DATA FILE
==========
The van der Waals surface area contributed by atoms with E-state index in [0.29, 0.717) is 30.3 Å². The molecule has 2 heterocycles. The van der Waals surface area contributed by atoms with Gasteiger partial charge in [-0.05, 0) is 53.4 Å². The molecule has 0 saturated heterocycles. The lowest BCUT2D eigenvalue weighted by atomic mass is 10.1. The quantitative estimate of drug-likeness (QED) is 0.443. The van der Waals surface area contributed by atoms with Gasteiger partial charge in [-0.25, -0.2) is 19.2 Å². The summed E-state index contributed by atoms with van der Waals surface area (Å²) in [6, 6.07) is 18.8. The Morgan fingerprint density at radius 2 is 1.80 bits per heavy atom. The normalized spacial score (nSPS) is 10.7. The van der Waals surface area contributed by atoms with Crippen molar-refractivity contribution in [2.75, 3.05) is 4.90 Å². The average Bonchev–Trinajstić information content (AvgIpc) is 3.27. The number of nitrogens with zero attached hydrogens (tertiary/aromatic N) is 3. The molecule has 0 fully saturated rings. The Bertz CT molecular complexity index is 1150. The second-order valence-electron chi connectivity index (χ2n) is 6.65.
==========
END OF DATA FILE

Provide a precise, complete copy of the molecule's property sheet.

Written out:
The van der Waals surface area contributed by atoms with E-state index in [0.29, 0.717) is 30.3 Å². The molecule has 2 heterocycles. The van der Waals surface area contributed by atoms with Gasteiger partial charge in [-0.05, 0) is 53.4 Å². The molecule has 0 saturated heterocycles. The lowest BCUT2D eigenvalue weighted by atomic mass is 10.1. The quantitative estimate of drug-likeness (QED) is 0.443. The van der Waals surface area contributed by atoms with Gasteiger partial charge in [-0.25, -0.2) is 19.2 Å². The summed E-state index contributed by atoms with van der Waals surface area (Å²) in [6, 6.07) is 18.8. The Morgan fingerprint density at radius 2 is 1.80 bits per heavy atom. The normalized spacial score (nSPS) is 10.7. The van der Waals surface area contributed by atoms with Crippen molar-refractivity contribution in [2.75, 3.05) is 4.90 Å². The average Bonchev–Trinajstić information content (AvgIpc) is 3.27. The number of nitrogens with zero attached hydrogens (tertiary/aromatic N) is 3. The molecule has 0 fully saturated rings. The Bertz CT molecular complexity index is 1150. The second-order valence-electron chi connectivity index (χ2n) is 6.65.